Charges Against Trump Politically Motivated, Says Defence Team
Urging the Senate to acquit Trump, the defence argued that impeachment would cause serious, lasting damage.
The lawyers representing Donald Trump at his impeachment trial said the abuse of power charges against the US President was "driven by political desires", as they wrapped up their opening arguments.
"The articles of impeachment fall far short of any constitutional standard," White House Counsel Pat Cipollone, who led Trump's defence, said on Tuesday, 28 January.
"What they are asking you to do is to throw out a successful president on the eve of an election, with no basis and in violation of the Constitution," he said.
Urging the Senate to acquit the president of the abuse of power charges, the White House counsel argued that overturning the last election and "massively interfering" with the upcoming one would cause serious and lasting damage to the people of the United States.
“The Senate cannot allow this to happen. It is time for this to end, here and now,” he said in his closing remarks at the Senate floor.
Why is Trump Being Impeached?
The Senate is conducting Trump's trial as the House of Representatives voted last month to impeach him on articles of abuse of power and obstruction of Congress, both related to his dealings with Ukraine.
Trump is accused of cheating in his 2020 reelection bid by pressuring Ukraine, a US ally, to announce probe into Democratic presidential hopeful Joe Biden and his son Hunter and a conspiracy theory, promoted by Russia, that Kiev helped the Democrats in 2016.
According to the impeachment charges, Trump froze military aid to Ukraine for two months last summer to put pressure on President Volodymyr Zelensky to publicly announce the investigations, illicitly drawing a foreign nation into American electoral politics.
The Impeachment Trial
Trump's legal team said he did nothing wrong and the articles of the impeachment are "constitutionally deficient and they fail to state impeachable offences".
The lawyers said the entire process that led to the House of Representatives voting for the president's impeachment was "completely partisan" and was not based on any wrongdoing by Trump or any constitutionally sufficient theories for impeaching the president.
“It was simply a partisan process that was driven by political desires to overturn the last election and to affect the 2020 election,” the legal team said.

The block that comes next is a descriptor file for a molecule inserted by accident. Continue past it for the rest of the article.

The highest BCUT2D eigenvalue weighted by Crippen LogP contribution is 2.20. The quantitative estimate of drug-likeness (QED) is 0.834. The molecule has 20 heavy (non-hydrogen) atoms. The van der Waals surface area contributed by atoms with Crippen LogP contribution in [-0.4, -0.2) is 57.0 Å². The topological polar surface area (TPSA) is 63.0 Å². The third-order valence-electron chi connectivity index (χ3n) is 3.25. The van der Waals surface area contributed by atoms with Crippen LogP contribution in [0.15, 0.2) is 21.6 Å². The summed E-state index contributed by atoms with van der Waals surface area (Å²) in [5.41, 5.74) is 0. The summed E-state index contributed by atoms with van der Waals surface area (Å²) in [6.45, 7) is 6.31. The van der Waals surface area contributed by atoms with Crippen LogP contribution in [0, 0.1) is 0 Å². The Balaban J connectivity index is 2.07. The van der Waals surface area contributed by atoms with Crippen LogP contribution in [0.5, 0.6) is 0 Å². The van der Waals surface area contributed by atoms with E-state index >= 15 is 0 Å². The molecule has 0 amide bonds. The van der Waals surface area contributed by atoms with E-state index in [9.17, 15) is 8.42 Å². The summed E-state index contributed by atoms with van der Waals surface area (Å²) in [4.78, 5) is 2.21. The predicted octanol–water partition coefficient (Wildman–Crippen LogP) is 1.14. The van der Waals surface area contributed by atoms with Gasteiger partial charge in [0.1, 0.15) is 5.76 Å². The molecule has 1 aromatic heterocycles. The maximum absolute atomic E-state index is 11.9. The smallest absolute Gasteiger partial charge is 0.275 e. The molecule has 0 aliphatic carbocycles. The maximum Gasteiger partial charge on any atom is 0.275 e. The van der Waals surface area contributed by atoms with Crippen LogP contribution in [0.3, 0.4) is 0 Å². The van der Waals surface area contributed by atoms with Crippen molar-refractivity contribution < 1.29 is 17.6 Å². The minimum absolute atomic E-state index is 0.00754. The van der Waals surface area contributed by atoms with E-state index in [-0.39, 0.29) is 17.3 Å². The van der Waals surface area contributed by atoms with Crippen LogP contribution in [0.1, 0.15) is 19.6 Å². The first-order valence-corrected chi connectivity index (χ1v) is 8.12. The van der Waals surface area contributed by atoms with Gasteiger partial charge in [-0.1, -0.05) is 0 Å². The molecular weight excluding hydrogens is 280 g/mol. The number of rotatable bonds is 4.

Meanwhile, Democrats sought to have the Senate subpoena former national security advisor John Bolton as a witness, following leaks from his forthcoming book that suggested he could supply damning evidence against Trump.
Republicans, however, exuded confidence that they have enough votes to thwart any such move. In the 100-member Senate, Republican Senators have a 53-47 lead over the Democrats.
Bolton reportedly writes that Trump directly withheld security aid to Ukraine for his own political benefit.
During the three days of arguments, Trump's lawyers painted him as a victim of a partisan attempt to undo the 2016 election.
Referring to Bolton's allegations, Trump's personal attorney Jay Sekulow said, "It is not a game of leaks or unsourced manuscripts."
What Happens Next?
With the conclusion of the opening arguments of Trump's legal team, the Senate trial now moves into a two-day period of questioning, during which each party will alternate questioning for up to 16 hours throughout Wednesday and Thursday. The senators will not ask questions themselves but submit them for Chief Justice John Roberts, who is presiding, to read.
A vote on whether or not to call witnesses in the trial is expected on Friday, 29 January. "No matter how many witnesses you give the Democrats, no matter how much information is given, like the quickly produced Transcripts, it will NEVER be enough for them. They will always scream UNFAIR. The Impeachment Hoax is just another political CON JOB!" Trump tweeted late Tuesday night.
Senator Ted Cruz exuded confidence that Trump will be acquitted of all the charges at the end of the trial.
Praising Trump's lawyers, Senator John Cornyn said the House managers made the mistake of allotting time to each of the managers.
“It was more like they weren’t talking to us, they were talking to the TV cameras and were enjoying their moment in the sun. I thought the President’s lawyers presented a concise and persuasive case,” he said.
"Not only do they want to negate the 2016 election where President Trump was elected, they want to bar him from being on the ballot in 2020. That's what this impeachment trial is all about. That, to me, is a real threat to the American people's right to be heard at the ballot box, particularly here nine months before the election," Cornyn told Fox News.
(Published in arrangement with PTI)
(This story was auto-published from a syndicated feed. No part of the story has been edited by The Quint.)
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